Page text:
Lisa Jones:  merges the aesthetics of invisible cities with fragmented bodies, secret networks and artistic algorithms. The aim is to enliven these incongruities with traces of lived experience and layered spaces. Incompatible ideas merge and are revealed through both order and chaos, appearing as single multi-layered works. Her works are spatial explorations. in two- and three-dimensions in a wide range of materials including ink, paint, stencils, pencil, laser-cut acrylic and laser-cut and burnt paper. http://www.lisajones.net/


Stephen Little: the Head of Painting at NAS, and a contemporary artist, whose practice explores alternatives to traditional models and orthodoxies commonly employed in the classification of painting. Instead of relying on pictorial traditions or painterly conventions to dictate outcomes. Little highlights painting’s potential by reworking it through other media. He draws on everyday objects, materials and associations to deliberate on painting today. In January of 2004 one of his art works was left on the surface of Mars with the NASA Mars rovers, making history as the first work of art to be left on another planet.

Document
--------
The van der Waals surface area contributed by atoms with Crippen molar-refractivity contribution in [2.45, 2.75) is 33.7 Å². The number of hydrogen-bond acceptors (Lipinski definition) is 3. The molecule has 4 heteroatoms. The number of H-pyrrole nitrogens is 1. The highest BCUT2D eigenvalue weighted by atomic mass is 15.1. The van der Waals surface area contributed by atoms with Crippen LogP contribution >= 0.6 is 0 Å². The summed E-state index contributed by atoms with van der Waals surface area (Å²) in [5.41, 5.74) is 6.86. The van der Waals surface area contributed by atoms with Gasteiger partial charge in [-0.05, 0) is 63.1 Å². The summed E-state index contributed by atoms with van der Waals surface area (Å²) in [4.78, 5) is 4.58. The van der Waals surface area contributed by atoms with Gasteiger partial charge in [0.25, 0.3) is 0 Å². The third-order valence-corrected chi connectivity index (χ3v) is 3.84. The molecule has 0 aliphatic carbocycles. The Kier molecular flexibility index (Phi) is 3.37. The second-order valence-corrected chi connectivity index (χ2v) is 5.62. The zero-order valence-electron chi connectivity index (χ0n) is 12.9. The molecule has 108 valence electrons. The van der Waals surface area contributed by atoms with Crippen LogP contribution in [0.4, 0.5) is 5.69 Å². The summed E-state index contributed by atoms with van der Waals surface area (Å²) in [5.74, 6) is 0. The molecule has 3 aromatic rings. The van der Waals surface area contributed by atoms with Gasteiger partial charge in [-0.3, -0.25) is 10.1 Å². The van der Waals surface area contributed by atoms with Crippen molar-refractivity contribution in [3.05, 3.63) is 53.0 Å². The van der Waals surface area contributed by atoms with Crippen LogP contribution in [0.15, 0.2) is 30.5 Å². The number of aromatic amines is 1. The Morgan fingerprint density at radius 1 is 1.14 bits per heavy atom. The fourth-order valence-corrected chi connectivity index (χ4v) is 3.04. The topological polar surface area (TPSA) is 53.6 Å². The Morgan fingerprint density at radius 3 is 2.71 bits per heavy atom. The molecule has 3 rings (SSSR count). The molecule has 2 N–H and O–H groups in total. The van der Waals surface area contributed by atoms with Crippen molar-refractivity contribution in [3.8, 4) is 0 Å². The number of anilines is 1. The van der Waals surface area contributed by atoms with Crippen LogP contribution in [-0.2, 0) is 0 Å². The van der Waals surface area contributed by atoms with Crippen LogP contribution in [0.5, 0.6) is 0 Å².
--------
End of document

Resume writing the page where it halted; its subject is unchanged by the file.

Tom Loveday: creates contemplative hard-edge colour paintings that explore the spatial power of colour and complex curved geometry. He says that “Colour is a power, not a quality of an object. Colour’s power comes from the will of each individual. Each individual’s will comes from that peculiar space between the body and the soul. Colour’s power is therefore always and immediately spatial.” He maintains an international and national research practice in art and architectural theory. He has been a practicing architect, taught architecture and lectured in history and theory in art and architecture.  https://www.tomloveday.net/


Jonny Niesche:  Inspired by a number of unusual sources, including what is described as magic, glam rock and psychedelia, Johnny has explored the shape shifting possibilities of the traditional painting medium. Employing a spectrum of sculptural elements, from mirrors to glitter, his artwork becomes highly interactive, with people being able to see through his work as well as themselves reflected in it.  He is the 2014 winner of the Fauvette Loureiro Memorial Artist’s Travelling Scholarship and a finalist in the 2014 NSW Visual Arts Fellowship (Emerging) at ArtSpace. http://www.jonnyniesche.com/